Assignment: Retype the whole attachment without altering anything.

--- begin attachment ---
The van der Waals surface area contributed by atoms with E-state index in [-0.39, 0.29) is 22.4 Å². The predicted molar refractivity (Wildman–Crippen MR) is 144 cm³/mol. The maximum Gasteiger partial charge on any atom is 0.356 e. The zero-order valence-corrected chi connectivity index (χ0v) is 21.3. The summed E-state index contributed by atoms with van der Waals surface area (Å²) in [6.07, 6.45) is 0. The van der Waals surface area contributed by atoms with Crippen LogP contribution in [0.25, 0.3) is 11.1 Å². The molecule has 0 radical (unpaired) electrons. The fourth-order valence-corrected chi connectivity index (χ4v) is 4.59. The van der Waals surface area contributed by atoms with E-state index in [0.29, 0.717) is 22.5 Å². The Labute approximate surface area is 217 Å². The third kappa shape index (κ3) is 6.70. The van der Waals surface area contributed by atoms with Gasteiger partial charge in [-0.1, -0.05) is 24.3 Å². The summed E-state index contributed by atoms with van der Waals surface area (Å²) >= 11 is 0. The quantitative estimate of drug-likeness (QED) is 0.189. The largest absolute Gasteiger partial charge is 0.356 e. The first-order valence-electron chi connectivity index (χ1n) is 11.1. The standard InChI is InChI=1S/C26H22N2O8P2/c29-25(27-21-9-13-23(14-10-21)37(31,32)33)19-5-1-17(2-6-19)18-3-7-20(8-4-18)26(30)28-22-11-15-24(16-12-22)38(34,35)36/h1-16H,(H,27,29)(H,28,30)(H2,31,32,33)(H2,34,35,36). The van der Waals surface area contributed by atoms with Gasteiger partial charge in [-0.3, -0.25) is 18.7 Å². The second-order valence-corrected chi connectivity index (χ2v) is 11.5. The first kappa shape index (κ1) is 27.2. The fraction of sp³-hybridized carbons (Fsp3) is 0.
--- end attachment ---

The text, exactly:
The van der Waals surface area contributed by atoms with E-state index in [-0.39, 0.29) is 22.4 Å². The predicted molar refractivity (Wildman–Crippen MR) is 144 cm³/mol. The maximum Gasteiger partial charge on any atom is 0.356 e. The zero-order valence-corrected chi connectivity index (χ0v) is 21.3. The summed E-state index contributed by atoms with van der Waals surface area (Å²) in [6.07, 6.45) is 0. The van der Waals surface area contributed by atoms with Crippen LogP contribution in [0.25, 0.3) is 11.1 Å². The molecule has 0 radical (unpaired) electrons. The fourth-order valence-corrected chi connectivity index (χ4v) is 4.59. The van der Waals surface area contributed by atoms with E-state index in [0.29, 0.717) is 22.5 Å². The Labute approximate surface area is 217 Å². The third kappa shape index (κ3) is 6.70. The van der Waals surface area contributed by atoms with Gasteiger partial charge in [-0.1, -0.05) is 24.3 Å². The summed E-state index contributed by atoms with van der Waals surface area (Å²) >= 11 is 0. The quantitative estimate of drug-likeness (QED) is 0.189. The largest absolute Gasteiger partial charge is 0.356 e. The first-order valence-electron chi connectivity index (χ1n) is 11.1. The standard InChI is InChI=1S/C26H22N2O8P2/c29-25(27-21-9-13-23(14-10-21)37(31,32)33)19-5-1-17(2-6-19)18-3-7-20(8-4-18)26(30)28-22-11-15-24(16-12-22)38(34,35)36/h1-16H,(H,27,29)(H,28,30)(H2,31,32,33)(H2,34,35,36). The van der Waals surface area contributed by atoms with Gasteiger partial charge in [-0.3, -0.25) is 18.7 Å². The second-order valence-corrected chi connectivity index (χ2v) is 11.5. The first kappa shape index (κ1) is 27.2. The fraction of sp³-hybridized carbons (Fsp3) is 0.